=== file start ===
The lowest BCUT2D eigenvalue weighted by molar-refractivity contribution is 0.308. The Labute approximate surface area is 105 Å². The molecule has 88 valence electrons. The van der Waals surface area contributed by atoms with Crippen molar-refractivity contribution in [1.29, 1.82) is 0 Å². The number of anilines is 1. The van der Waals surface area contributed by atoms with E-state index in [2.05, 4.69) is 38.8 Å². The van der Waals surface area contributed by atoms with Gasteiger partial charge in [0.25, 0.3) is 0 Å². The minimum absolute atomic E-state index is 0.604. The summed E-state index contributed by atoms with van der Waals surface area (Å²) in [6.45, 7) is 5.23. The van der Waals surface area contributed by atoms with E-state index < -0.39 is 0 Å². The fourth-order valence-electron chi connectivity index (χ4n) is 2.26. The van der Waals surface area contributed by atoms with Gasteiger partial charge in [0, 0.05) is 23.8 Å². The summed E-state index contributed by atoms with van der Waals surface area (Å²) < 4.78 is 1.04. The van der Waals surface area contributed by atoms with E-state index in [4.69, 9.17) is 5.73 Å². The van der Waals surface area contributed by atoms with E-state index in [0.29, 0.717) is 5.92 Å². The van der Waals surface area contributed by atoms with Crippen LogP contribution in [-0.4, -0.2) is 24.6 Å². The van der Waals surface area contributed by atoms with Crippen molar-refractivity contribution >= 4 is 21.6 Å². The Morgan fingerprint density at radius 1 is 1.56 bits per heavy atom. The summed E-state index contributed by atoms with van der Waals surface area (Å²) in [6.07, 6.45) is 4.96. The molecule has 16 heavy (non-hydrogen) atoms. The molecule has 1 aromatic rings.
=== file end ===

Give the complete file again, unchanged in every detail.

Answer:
The lowest BCUT2D eigenvalue weighted by molar-refractivity contribution is 0.308. The Labute approximate surface area is 105 Å². The molecule has 88 valence electrons. The van der Waals surface area contributed by atoms with Crippen molar-refractivity contribution in [1.29, 1.82) is 0 Å². The number of anilines is 1. The van der Waals surface area contributed by atoms with E-state index in [2.05, 4.69) is 38.8 Å². The van der Waals surface area contributed by atoms with Gasteiger partial charge in [0.25, 0.3) is 0 Å². The minimum absolute atomic E-state index is 0.604. The summed E-state index contributed by atoms with van der Waals surface area (Å²) in [6.45, 7) is 5.23. The van der Waals surface area contributed by atoms with E-state index < -0.39 is 0 Å². The fourth-order valence-electron chi connectivity index (χ4n) is 2.26. The van der Waals surface area contributed by atoms with Gasteiger partial charge in [0, 0.05) is 23.8 Å². The summed E-state index contributed by atoms with van der Waals surface area (Å²) < 4.78 is 1.04. The van der Waals surface area contributed by atoms with E-state index in [4.69, 9.17) is 5.73 Å². The van der Waals surface area contributed by atoms with E-state index in [0.29, 0.717) is 5.92 Å². The van der Waals surface area contributed by atoms with Crippen LogP contribution in [-0.4, -0.2) is 24.6 Å². The van der Waals surface area contributed by atoms with Crippen molar-refractivity contribution >= 4 is 21.6 Å². The Morgan fingerprint density at radius 1 is 1.56 bits per heavy atom. The summed E-state index contributed by atoms with van der Waals surface area (Å²) in [6.07, 6.45) is 4.96. The molecule has 16 heavy (non-hydrogen) atoms. The molecule has 1 aromatic rings.